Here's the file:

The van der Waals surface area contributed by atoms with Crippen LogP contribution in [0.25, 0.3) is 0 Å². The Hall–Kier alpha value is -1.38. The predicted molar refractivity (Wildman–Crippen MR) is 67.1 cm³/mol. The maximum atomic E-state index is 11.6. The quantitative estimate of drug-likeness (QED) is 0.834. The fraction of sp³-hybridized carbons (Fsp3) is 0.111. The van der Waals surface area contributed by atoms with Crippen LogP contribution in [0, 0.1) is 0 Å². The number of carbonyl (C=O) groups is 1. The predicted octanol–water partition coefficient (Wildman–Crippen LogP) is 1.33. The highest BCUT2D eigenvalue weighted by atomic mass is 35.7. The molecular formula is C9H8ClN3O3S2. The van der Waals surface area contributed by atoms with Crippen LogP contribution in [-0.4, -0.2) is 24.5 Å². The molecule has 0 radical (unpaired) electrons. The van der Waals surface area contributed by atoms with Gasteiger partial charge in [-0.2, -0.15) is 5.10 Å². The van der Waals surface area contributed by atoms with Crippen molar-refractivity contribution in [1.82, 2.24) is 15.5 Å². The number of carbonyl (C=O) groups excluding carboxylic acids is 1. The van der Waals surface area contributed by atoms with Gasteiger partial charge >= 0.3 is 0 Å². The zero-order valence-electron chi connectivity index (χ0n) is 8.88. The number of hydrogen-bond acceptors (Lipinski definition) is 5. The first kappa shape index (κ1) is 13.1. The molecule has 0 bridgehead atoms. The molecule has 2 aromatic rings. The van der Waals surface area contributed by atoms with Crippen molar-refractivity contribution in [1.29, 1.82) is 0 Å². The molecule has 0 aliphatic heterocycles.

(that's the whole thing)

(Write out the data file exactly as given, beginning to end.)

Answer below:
The van der Waals surface area contributed by atoms with Crippen LogP contribution in [0.25, 0.3) is 0 Å². The Hall–Kier alpha value is -1.38. The predicted molar refractivity (Wildman–Crippen MR) is 67.1 cm³/mol. The maximum atomic E-state index is 11.6. The quantitative estimate of drug-likeness (QED) is 0.834. The fraction of sp³-hybridized carbons (Fsp3) is 0.111. The van der Waals surface area contributed by atoms with Crippen LogP contribution in [0, 0.1) is 0 Å². The number of carbonyl (C=O) groups is 1. The predicted octanol–water partition coefficient (Wildman–Crippen LogP) is 1.33. The highest BCUT2D eigenvalue weighted by atomic mass is 35.7. The molecular formula is C9H8ClN3O3S2. The van der Waals surface area contributed by atoms with Crippen LogP contribution in [-0.4, -0.2) is 24.5 Å². The molecule has 0 radical (unpaired) electrons. The van der Waals surface area contributed by atoms with Gasteiger partial charge in [-0.2, -0.15) is 5.10 Å². The van der Waals surface area contributed by atoms with Crippen molar-refractivity contribution in [1.82, 2.24) is 15.5 Å². The number of carbonyl (C=O) groups excluding carboxylic acids is 1. The van der Waals surface area contributed by atoms with Gasteiger partial charge >= 0.3 is 0 Å². The zero-order valence-electron chi connectivity index (χ0n) is 8.88. The number of hydrogen-bond acceptors (Lipinski definition) is 5. The first kappa shape index (κ1) is 13.1. The molecule has 0 bridgehead atoms. The molecule has 2 aromatic rings. The van der Waals surface area contributed by atoms with Crippen molar-refractivity contribution in [1.29, 1.82) is 0 Å². The molecule has 0 aliphatic heterocycles.